Assembly Committee Comment

Like almost every other partition statute, section 873.740 does not include an “official” Assembly Committee Comment from the California Legislature. But this is primarily due to the Legislature’s overall endorsement and adoption of the Law Revision Commission suggestions when it passed the new partition statutes in 1976.

In fact, the introduction to Assembly Bill 1671 (the bill that contained the new partition laws) states that the Revision Commission’s recommendations “reflect the intent of the Assembly Committee… in approving the various provisions of Assembly Bill 1671.” This signals that the intent of the Legislature was substantially in line with that of the Revision Commission.

Legislative intent aside, this statute is commonly referred to as the “overbid” provision. It has two key requirements. First, the “overbid” (one complying with CCP § 873.740 (a)) needs to be written. And second, the overbid must be from a responsible bidder.

The first requirement should not be overlooked. In an unpublished 2019 case out of the Third District Court of Appeal called Vaughn v. Heer, a probate court handling a partition approved the sale of the property to a third party. Heer, one of the co-owners, appealed on the grounds that the court did not acknowledge his overbid.

The Court of Appeal dismissed this argument because Heer’s supposed overbid was an oral objection, not a bid in writing as required. By its express terms, Code of Civil Procedure section 873.740 requires a written offer to purchase the property that exceeds the current offer by a specified amount. In the Heer case, no written offer appeared in the record on appeal. Thus, the terms of the relevant code section were not met. (See Protect Our Water v. County of Merced (2003) 110 Cal.App.4th 362, 364.)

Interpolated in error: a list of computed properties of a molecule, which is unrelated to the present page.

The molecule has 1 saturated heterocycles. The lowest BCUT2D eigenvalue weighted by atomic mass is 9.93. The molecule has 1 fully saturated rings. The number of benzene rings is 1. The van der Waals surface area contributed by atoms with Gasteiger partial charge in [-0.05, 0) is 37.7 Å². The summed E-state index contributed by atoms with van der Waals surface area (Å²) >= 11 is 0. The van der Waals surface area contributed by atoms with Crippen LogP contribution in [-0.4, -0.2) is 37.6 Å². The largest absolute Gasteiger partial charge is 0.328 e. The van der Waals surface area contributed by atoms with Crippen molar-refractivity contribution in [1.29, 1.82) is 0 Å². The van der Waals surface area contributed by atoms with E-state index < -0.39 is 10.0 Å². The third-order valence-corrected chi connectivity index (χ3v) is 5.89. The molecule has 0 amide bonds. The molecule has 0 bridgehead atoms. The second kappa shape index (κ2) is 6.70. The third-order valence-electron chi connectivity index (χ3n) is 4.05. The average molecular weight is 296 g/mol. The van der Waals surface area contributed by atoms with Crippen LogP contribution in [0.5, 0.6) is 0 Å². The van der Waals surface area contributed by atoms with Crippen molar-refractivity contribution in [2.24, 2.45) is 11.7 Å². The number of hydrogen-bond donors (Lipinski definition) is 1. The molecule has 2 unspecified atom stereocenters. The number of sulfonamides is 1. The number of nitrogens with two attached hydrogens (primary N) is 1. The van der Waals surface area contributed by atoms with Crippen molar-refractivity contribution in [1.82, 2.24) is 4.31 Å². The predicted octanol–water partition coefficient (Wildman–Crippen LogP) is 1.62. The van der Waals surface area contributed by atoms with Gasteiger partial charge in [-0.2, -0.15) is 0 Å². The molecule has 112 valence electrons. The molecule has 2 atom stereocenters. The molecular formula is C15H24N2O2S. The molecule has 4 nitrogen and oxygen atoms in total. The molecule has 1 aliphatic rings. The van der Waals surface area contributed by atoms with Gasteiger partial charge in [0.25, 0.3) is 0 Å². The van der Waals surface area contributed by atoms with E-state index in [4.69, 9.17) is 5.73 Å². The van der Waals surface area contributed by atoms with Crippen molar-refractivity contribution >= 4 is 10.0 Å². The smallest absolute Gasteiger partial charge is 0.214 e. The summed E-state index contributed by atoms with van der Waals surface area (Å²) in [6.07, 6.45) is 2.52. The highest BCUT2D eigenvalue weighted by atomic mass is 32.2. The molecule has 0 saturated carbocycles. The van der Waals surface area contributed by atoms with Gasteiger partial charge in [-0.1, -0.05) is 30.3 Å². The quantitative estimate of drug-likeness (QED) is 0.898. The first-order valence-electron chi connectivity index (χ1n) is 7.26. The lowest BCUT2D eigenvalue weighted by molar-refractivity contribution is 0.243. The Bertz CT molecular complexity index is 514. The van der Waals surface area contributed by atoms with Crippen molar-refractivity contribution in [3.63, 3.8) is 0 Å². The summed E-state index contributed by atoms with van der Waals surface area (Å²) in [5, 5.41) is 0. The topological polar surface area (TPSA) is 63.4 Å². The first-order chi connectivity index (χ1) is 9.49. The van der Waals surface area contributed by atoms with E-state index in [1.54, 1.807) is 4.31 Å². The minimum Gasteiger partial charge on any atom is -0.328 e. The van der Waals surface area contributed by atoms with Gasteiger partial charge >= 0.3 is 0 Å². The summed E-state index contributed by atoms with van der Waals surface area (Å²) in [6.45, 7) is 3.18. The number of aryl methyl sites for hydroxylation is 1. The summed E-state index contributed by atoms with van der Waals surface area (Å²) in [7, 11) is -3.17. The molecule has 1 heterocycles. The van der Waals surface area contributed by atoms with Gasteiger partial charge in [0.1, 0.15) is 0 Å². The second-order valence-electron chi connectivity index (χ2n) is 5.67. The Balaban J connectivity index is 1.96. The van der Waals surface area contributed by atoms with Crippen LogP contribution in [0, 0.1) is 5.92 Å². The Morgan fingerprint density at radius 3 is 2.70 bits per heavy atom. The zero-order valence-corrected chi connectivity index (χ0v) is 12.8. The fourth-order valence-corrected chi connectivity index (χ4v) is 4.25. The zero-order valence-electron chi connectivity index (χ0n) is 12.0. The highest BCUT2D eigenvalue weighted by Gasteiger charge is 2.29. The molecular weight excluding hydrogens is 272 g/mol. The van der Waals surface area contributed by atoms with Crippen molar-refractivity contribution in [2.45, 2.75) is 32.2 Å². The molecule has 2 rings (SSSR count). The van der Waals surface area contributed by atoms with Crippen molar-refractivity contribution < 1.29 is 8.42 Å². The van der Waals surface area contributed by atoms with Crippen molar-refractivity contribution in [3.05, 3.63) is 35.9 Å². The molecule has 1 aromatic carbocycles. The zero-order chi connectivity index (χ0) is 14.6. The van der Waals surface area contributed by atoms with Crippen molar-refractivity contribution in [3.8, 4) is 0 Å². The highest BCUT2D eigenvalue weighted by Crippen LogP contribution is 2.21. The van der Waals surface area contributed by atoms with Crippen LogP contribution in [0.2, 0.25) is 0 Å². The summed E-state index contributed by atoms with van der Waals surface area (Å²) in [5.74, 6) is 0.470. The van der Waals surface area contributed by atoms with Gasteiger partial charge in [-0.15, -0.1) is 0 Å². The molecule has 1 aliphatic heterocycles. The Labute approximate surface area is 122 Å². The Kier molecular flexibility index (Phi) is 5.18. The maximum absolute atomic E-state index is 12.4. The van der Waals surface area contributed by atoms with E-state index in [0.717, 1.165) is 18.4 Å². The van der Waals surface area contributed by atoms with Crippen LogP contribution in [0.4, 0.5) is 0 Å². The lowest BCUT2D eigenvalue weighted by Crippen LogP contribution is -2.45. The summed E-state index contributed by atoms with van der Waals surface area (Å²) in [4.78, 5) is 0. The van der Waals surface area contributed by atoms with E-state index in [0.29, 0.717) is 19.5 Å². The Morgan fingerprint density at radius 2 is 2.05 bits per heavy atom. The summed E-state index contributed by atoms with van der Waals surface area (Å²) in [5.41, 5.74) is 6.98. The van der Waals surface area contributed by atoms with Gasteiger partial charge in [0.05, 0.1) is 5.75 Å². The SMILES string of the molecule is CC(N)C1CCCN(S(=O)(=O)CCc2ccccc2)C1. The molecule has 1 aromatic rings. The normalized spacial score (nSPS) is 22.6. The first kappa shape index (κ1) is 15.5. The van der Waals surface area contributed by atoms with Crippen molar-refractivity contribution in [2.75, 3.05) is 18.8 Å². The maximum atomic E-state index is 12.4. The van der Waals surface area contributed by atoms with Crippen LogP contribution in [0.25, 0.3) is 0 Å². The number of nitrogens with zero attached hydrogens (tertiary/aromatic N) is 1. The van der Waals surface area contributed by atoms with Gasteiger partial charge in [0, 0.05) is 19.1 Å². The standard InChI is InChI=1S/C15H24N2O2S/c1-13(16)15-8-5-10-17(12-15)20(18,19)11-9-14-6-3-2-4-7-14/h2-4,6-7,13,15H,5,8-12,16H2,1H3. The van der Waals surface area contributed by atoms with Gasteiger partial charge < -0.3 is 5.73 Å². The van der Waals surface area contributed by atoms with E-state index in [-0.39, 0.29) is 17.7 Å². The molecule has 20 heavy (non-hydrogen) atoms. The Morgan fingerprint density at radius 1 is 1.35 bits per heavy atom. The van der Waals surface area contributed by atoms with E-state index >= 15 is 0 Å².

The second key aspect of this statute is the requirement that the overbid come from a “responsible bidder.” This phrase is troublesome because it is not defined anywhere in the partition statutes.

That said, the term appears in other areas of the law, such as the Public Contract Code. And under the relevant provisions there, “a bidder is responsible if it can perform the contract as promised.” (PCC § 20162; Valley Crest Landscape, Inc. v. City Council (1996) 41 Cal.App.4th 1432, 1438.) That means, in essence, that it can be determined from the face of the bid itself that it will be viable, without outside investigation or information. (Taylor Bus Service, Inc. v. San Diego Bd. Of Education (1987) 195 Cal.App.3d 1331, 1342.)

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Here at Underwood Law Firm, our knowledgeable attorneys are here to help navigate the complex web of case law and statutes surrounding partitions. If you are thinking of filing for partition, in the middle of litigating a partition action, or just have any questions, please do not hesitate to reach out to our office.